According to the DSM-IV-TR, persecutory delusions are the most common form of delusions in schizophrenia, where the person believes they are "being tormented, followed, sabotaged, tricked, spied on, or ridiculed." In the DSM-IV-TR, persecutory delusions are the main feature of the persecutory type of delusional disorder. When the focus is to remedy some injustice by legal action, they are sometimes called "querulous paranoia".
The modern definition and Jaspers' original criteria have been criticised,[by whom?] as counter-examples can be shown for every defining feature.
Studies on psychiatric patients show that delusions vary in intensity and conviction over time, which suggests that certainty and incorrigibility are not necessary components of a delusional belief.
Delusions do not necessarily have to be false or 'incorrect inferences about external reality'. Some religious or spiritual beliefs by their nature may not be falsifiable, and hence cannot be described as false or incorrect, no matter whether the person holding these beliefs was diagnosed as delusional or not.
In other situations the delusion may turn out to be true belief. For example, in delusional jealousy, where a person believes that their partner is being unfaithful (and may even follow them into the bathroom believing them to be seeing their lover even during the briefest of partings), it may actually be true that the partner is having sexual relations with another person. In this case, the delusion does not cease to be a delusion because the content later turns out to be verified as true or the partner actually chose to engage in the behavior of which they were being accused.
In other cases, the delusion may be assumed to be false by a doctor or psychiatrist assessing the belief, because it seems to be unlikely, bizarre or held with excessive conviction. Psychiatrists rarely have the time or resources to check the validity of a person's claims leading to some true beliefs to be erroneously classified as delusional. This is known as the Martha Mitchell effect, after the wife of the attorney general who alleged that illegal activity was taking place in the White House. At the time, her claims were thought to be signs of mental illness, and only after the Watergate scandal broke was she proved right (and hence sane).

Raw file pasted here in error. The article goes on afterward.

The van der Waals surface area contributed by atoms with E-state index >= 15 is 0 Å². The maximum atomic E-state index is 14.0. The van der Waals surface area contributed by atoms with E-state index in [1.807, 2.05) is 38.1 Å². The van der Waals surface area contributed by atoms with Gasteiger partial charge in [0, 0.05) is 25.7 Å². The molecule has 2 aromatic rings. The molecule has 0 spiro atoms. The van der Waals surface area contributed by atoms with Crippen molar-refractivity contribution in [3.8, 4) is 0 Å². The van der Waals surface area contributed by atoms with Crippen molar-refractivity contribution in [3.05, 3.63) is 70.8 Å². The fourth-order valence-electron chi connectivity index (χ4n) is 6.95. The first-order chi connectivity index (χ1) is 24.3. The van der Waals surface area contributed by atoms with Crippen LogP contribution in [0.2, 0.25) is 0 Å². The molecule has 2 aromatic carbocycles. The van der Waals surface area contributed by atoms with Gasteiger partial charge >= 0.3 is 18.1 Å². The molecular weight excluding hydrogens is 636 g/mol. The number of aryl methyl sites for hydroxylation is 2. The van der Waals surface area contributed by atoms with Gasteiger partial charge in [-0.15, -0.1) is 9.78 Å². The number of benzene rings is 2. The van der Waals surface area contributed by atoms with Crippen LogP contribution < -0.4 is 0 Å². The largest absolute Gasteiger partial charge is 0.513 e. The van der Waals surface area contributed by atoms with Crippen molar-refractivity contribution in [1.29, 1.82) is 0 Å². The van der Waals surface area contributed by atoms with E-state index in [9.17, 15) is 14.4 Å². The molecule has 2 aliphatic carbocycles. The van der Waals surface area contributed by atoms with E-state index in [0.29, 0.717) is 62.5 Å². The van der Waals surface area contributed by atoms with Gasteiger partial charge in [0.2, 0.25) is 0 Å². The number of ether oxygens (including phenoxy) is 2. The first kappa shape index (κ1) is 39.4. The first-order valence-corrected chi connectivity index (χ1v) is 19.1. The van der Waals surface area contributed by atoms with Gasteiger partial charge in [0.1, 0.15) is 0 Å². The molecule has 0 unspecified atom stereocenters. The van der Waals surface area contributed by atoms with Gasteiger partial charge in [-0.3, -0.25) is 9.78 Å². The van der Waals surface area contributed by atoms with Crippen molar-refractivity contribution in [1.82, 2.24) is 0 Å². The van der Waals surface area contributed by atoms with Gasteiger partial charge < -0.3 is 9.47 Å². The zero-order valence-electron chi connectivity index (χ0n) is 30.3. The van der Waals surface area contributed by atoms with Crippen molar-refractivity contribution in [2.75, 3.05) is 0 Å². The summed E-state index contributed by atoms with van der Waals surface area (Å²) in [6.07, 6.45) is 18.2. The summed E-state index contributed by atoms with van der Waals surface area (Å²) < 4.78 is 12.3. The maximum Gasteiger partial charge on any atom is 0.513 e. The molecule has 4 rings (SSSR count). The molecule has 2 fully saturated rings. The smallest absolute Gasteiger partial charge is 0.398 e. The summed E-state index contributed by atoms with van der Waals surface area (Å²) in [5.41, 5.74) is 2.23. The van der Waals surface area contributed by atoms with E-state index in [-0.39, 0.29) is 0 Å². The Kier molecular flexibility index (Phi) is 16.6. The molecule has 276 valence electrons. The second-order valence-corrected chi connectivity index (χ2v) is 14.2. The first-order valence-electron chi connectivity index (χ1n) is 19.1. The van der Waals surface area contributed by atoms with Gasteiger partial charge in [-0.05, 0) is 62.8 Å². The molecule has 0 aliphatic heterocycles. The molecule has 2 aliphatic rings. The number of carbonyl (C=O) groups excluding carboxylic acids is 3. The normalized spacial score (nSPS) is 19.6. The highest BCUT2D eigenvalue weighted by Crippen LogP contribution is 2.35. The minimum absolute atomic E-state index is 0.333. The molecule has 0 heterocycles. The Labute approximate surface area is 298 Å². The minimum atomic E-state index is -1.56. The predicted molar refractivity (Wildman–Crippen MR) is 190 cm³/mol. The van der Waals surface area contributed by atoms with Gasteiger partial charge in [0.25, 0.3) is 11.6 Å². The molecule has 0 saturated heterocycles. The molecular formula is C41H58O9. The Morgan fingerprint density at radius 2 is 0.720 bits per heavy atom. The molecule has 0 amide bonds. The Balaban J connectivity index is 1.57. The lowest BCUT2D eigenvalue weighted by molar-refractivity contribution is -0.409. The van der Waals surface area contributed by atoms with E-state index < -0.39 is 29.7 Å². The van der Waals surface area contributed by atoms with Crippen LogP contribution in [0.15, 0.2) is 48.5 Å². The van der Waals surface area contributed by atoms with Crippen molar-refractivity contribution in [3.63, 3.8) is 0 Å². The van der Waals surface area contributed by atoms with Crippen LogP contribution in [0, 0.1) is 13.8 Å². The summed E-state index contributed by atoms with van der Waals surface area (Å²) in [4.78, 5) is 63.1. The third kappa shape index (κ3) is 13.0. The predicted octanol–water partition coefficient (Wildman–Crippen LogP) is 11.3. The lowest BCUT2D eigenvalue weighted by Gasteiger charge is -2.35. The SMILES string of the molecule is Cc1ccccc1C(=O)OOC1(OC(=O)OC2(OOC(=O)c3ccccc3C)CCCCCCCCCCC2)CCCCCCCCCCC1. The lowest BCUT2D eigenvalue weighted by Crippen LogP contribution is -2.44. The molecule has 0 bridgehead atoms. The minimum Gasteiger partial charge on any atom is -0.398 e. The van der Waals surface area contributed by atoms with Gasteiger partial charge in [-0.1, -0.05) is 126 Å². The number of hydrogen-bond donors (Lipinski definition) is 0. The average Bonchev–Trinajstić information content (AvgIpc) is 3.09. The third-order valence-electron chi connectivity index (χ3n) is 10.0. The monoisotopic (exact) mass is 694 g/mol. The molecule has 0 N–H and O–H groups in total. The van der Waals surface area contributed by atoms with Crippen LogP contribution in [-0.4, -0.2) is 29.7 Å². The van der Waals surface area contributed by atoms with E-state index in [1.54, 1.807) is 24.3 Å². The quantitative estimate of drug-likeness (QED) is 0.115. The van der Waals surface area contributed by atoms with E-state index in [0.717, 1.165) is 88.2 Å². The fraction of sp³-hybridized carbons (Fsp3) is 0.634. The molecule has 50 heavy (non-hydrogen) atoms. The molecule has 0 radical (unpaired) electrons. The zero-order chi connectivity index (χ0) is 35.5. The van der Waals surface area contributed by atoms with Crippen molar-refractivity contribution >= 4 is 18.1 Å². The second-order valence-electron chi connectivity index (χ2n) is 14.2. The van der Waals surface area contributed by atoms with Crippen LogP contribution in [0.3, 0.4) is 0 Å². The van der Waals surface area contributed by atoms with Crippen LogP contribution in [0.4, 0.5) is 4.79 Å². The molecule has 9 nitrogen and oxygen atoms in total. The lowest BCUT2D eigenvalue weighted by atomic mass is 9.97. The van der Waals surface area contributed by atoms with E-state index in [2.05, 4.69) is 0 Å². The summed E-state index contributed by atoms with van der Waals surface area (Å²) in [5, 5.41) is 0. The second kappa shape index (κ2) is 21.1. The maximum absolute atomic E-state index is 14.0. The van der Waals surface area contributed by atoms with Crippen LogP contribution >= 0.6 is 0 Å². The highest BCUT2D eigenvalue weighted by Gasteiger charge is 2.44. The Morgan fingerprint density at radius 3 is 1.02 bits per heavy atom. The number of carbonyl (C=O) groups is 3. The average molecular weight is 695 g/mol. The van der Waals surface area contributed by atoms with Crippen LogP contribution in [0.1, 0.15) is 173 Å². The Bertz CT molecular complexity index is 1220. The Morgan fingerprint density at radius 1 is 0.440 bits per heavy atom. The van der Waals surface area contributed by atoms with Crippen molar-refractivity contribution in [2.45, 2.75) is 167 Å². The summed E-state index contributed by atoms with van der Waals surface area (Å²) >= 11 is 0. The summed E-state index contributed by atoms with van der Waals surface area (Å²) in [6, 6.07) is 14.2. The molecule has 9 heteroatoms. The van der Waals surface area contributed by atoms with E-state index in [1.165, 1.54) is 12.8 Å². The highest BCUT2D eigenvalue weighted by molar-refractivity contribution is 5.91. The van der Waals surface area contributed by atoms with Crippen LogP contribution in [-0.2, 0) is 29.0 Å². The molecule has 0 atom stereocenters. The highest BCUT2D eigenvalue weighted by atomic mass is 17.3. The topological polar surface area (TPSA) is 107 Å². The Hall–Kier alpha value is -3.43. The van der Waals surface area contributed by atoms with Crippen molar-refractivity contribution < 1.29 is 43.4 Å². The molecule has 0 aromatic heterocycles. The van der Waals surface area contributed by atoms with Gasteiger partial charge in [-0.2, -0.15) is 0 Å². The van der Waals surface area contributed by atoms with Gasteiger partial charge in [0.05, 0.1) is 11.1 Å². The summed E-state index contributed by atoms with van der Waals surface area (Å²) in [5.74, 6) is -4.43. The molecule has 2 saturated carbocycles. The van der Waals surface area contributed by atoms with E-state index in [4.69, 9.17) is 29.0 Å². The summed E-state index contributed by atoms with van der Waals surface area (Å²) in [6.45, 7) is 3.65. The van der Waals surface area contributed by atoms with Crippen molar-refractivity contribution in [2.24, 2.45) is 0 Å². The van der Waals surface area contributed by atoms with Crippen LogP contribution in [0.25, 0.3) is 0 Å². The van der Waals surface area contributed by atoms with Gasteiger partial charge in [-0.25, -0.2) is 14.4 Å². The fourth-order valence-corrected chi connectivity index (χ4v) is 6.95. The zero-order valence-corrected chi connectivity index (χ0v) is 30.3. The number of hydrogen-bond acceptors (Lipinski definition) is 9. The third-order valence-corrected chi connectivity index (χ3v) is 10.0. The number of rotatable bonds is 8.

Similar factors have led to criticisms of Jaspers' definition of true delusions as being ultimately 'un-understandable'. Critics (such as R. D. Laing) have argued that this leads to the diagnosis of delusions being based on the subjective understanding of a particular psychiatrist, who may not have access to all the information that might make a belief otherwise interpretable. R. D. Laing's hypothesis has been applied to some forms of projective therapy to "fix" a delusional system so that it cannot be altered by the patient. Psychiatric researchers at Yale University, Ohio State University and the Community Mental Health Center of Middle Georgia have used novels and motion picture films as the focus. Texts, plots and cinematography are discussed and the delusions approached tangentially. This use of fiction to decrease the malleability of a delusion was employed in a joint project by science-fiction author Philip Jose Farmer and Yale psychiatrist A. James Giannini. They wrote the novel Red Orc's Rage, which, recursively, deals with delusional adolescents who are treated with a form of projective therapy. In this novel's fictional setting other novels written by Farmer are discussed and the characters are symbolically integrated into the delusions of fictional patients. This particular novel was then applied to real-life clinical settings.
Another difficulty with the diagnosis of delusions is that almost all of these features can be found in "normal" beliefs. Many religious beliefs hold exactly the same features, yet are not universally considered delusional. These factors have led the psychiatrist Anthony David to note that "there is no acceptable (rather than accepted) definition of a delusion." In practice, psychiatrists tend to diagnose a belief as delusional if it is either patently bizarre, causing significant distress, or excessively pre-occupying the patient, especially if the person is subsequently unswayed in belief by counter-evidence or reasonable arguments.
It is important to distinguish true delusions from other symptoms such as anxiety, fear, or paranoia. To diagnose delusions a mental state examination may be used. This test includes appearance, mood, affect, behavior, rate and continuity of speech, evidence of hallucinations or abnormal beliefs, thought content, orientation to time, place and person, attention and concentration, insight and judgment, as well as short-term memory.
Johnson-Laird suggests that delusions may be viewed as the natural consequence of failure to distinguish conceptual relevance. That is, the person takes irrelevant information and puts it in the form of disconnected experiences, then it is taken to be relevant in a manner that suggests false causal connections. Furthermore, the person takes the relevant information, in the form of counterexamples, and ignores it.